Donald Trump doubles down on immigration

A little knowledge is a dangerous thing, but that is exactly what Trump has on immigration.  He may have been shooting from the hip in demonizing Mexicans when he started his campaign, but it is clear that he senses an opportunity and wants to capitalize on the issue.  And as the front runner for now, it means that the other GOP candidates must react to Trump's position. Today, August 16, Trump was on Meet the Press and boldly went well beyond Romney's suggestion of self-deportation, stating that he wishes to repeal Obama's DACA order and deport undocumented immigrants.  He said:

We're going to keep the families together, but they have to go.

What is extraordinary about this quote is that he seems to be suggesting we also deport US citizens since so many immigrant families are of "mixed status" or consisting of US citizens, undocumented, and lawful permanent residents ("greencard" holders) all within the same family. Or perhaps he  perfectly that concept and is going for a "twofer" in practicing what my colleague Corey Robin has termed "Family Values Fascism" in calling for the deportation of the undocumented while insisting on keeping their families intact.

Not to be outdone by his Senate opponents (mainly aiming at Rubio) who previously championed comprehensive immigration reform, Trump today also put out his own  6 page immigration plan. On Twitter, Frank Sharry, a well known immigration activist, called it "Pure Jeff Session-Steve King Ugliness." No doubt Sharry is correct, but it before immigrant advocates tune Trump out, they would be wise to analyze his proposal carefully.  The man, or at least some half-competent advisers, have been at least nominally reading up on immigration.  The whole thing reads of a cynical ploy to shameless appeal to racist, nationalist, populism. 

What makes Trump's proposals dangerous is that there is quite a bit of ignorance of the complicated U.S. immigration system and there is a long tradition of scapegoating immigrants for the nation's ills, especially in times of economic uncertainly.  Trump, with these proposals, has done the usual mixing of fiction with a sprinkling of half truths.  Take for his example his exhortation to build a wall on the southwestern border; it wins for dramatic flair and symbolic effect even though the efficacy is dubious.  But he is not unaware of the 40 percent of visa overstays who contribute to the undocumented population as he is the first candidate, of any party, to explicitly call for an escalation of interior enforcement in addition to building a wall.  (See his proposal to "Triple the number of ICE officers".)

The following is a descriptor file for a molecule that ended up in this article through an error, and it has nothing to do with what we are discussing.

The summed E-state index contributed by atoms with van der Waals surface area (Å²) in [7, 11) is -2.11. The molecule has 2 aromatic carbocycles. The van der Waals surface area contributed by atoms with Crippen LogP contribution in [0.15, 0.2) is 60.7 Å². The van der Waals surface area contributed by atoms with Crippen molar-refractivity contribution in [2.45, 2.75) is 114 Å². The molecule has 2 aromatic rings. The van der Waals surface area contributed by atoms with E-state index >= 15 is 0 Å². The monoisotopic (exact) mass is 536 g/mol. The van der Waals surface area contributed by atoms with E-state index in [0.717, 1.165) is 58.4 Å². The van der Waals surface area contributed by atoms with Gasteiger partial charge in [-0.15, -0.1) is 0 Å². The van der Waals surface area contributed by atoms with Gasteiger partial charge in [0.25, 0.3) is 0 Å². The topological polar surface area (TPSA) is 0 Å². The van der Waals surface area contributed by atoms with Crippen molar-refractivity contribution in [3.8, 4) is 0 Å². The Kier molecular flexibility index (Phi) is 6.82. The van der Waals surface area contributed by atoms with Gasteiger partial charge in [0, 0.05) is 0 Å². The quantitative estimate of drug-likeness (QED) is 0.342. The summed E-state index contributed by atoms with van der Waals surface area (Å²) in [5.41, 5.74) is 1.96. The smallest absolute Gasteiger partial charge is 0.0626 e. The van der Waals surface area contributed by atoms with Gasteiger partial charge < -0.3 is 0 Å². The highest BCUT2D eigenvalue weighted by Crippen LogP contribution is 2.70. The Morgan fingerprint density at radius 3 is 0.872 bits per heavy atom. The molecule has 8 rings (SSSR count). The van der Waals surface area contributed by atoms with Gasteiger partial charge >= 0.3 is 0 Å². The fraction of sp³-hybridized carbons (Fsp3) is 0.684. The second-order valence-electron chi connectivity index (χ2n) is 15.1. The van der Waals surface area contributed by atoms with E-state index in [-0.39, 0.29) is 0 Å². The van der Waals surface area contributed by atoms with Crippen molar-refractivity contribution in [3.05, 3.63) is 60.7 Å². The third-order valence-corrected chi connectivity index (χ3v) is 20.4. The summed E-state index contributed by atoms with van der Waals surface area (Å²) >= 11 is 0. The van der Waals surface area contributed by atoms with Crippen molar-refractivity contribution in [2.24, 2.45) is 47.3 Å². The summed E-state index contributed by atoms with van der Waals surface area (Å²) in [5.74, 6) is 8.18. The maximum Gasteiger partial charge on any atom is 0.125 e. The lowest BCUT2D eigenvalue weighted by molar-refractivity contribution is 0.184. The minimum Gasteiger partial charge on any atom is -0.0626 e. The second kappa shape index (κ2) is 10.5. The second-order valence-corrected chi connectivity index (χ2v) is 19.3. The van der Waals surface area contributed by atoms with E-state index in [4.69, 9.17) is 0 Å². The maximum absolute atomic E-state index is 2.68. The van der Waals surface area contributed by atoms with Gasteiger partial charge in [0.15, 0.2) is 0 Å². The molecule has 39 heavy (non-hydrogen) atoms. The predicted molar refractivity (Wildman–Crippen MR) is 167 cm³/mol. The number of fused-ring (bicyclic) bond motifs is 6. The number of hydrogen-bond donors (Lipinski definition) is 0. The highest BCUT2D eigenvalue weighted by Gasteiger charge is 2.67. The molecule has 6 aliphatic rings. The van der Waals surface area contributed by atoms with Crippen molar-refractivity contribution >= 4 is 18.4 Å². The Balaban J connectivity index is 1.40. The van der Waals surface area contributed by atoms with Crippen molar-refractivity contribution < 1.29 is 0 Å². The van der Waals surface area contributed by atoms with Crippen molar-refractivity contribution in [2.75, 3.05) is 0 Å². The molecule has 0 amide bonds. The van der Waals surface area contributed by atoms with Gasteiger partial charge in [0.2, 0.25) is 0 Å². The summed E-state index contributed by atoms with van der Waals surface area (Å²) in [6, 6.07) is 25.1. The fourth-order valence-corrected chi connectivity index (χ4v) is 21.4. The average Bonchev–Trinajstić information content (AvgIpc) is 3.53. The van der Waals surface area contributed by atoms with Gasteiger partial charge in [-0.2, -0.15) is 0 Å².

Still, he can't resist returning to the canard that immigrants are predisposed to criminal activity and that argument has some resonance because around the time he made his racist remarks about Mexicans, the Kathryn Steinle murder happened.  Instead of citing more recent and credible evidence, Trump cited a 2011 GAO report enumerating arrests of undocumented immigrants in which not all those data points represented violent crimes.  Meanwhile, Trump, cherry picking his data, ignored a major report exploring the relationship on immigration and criminal activity that showed immigrants are less likely to commit violent crimes and end up behind bars than the native born.  But the Steinle murder and the use of the soundbite of "sanctuary cities" as alleged havens for violent immigrant criminals has meant political pay-dirt for Trump playing to a segment of the population that feels dispossessed not only by a shaky economic recovery, but by a culturally and racially evolving America wrought by immigration.

Looking to divide and conquer, Trump is if nothing, an opportunist.  Perhaps observing Bernie Sanders' stumbles and confrontations with the Black Lives Matters activists, sprinkled throughout Trump's immigration proposal is a new found, purported concern for black Americans and Hispanics and the economic harm that undocumented immigration causes them.  Indeed, the report makes racial and ethnic references to "black Americans", "black teenagers", "Hispanic teenagers", "Hispanic immigrants,", in addition to several references to "middle class Americans"--all of these presumably the "real Americans" he is seeking to protect from the invading hoards of Mexican "drug dealers and rapists"?